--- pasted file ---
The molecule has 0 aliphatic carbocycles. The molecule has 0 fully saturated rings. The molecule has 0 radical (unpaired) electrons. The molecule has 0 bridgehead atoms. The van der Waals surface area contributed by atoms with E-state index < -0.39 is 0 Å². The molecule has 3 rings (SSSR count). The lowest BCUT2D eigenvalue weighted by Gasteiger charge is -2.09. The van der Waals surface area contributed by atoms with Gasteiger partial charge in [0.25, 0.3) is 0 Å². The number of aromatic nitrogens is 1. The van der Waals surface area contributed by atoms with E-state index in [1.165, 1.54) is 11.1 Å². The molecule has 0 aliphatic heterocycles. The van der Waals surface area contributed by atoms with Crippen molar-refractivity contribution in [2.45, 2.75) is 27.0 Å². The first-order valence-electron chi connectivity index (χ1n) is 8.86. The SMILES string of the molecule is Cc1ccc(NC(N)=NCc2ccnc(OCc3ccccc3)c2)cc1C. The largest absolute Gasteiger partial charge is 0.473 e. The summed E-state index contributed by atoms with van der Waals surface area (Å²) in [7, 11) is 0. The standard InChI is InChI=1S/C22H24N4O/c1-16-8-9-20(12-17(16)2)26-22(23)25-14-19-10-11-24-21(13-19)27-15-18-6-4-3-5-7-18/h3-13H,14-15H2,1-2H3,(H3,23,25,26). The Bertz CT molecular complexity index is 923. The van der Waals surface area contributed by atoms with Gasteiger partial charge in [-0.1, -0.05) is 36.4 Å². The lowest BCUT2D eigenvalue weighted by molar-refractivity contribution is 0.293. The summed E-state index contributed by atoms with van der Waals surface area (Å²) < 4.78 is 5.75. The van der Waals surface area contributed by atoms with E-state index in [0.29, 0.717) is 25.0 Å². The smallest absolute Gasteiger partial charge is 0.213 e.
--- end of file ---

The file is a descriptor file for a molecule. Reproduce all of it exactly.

The molecule has 0 aliphatic carbocycles. The molecule has 0 fully saturated rings. The molecule has 0 radical (unpaired) electrons. The molecule has 0 bridgehead atoms. The van der Waals surface area contributed by atoms with E-state index < -0.39 is 0 Å². The molecule has 3 rings (SSSR count). The lowest BCUT2D eigenvalue weighted by Gasteiger charge is -2.09. The van der Waals surface area contributed by atoms with Gasteiger partial charge in [0.25, 0.3) is 0 Å². The number of aromatic nitrogens is 1. The van der Waals surface area contributed by atoms with E-state index in [1.165, 1.54) is 11.1 Å². The molecule has 0 aliphatic heterocycles. The van der Waals surface area contributed by atoms with Crippen molar-refractivity contribution in [2.45, 2.75) is 27.0 Å². The first-order valence-electron chi connectivity index (χ1n) is 8.86. The SMILES string of the molecule is Cc1ccc(NC(N)=NCc2ccnc(OCc3ccccc3)c2)cc1C. The largest absolute Gasteiger partial charge is 0.473 e. The summed E-state index contributed by atoms with van der Waals surface area (Å²) in [7, 11) is 0. The standard InChI is InChI=1S/C22H24N4O/c1-16-8-9-20(12-17(16)2)26-22(23)25-14-19-10-11-24-21(13-19)27-15-18-6-4-3-5-7-18/h3-13H,14-15H2,1-2H3,(H3,23,25,26). The Bertz CT molecular complexity index is 923. The van der Waals surface area contributed by atoms with Gasteiger partial charge in [-0.1, -0.05) is 36.4 Å². The lowest BCUT2D eigenvalue weighted by molar-refractivity contribution is 0.293. The summed E-state index contributed by atoms with van der Waals surface area (Å²) < 4.78 is 5.75. The van der Waals surface area contributed by atoms with E-state index in [0.29, 0.717) is 25.0 Å². The smallest absolute Gasteiger partial charge is 0.213 e.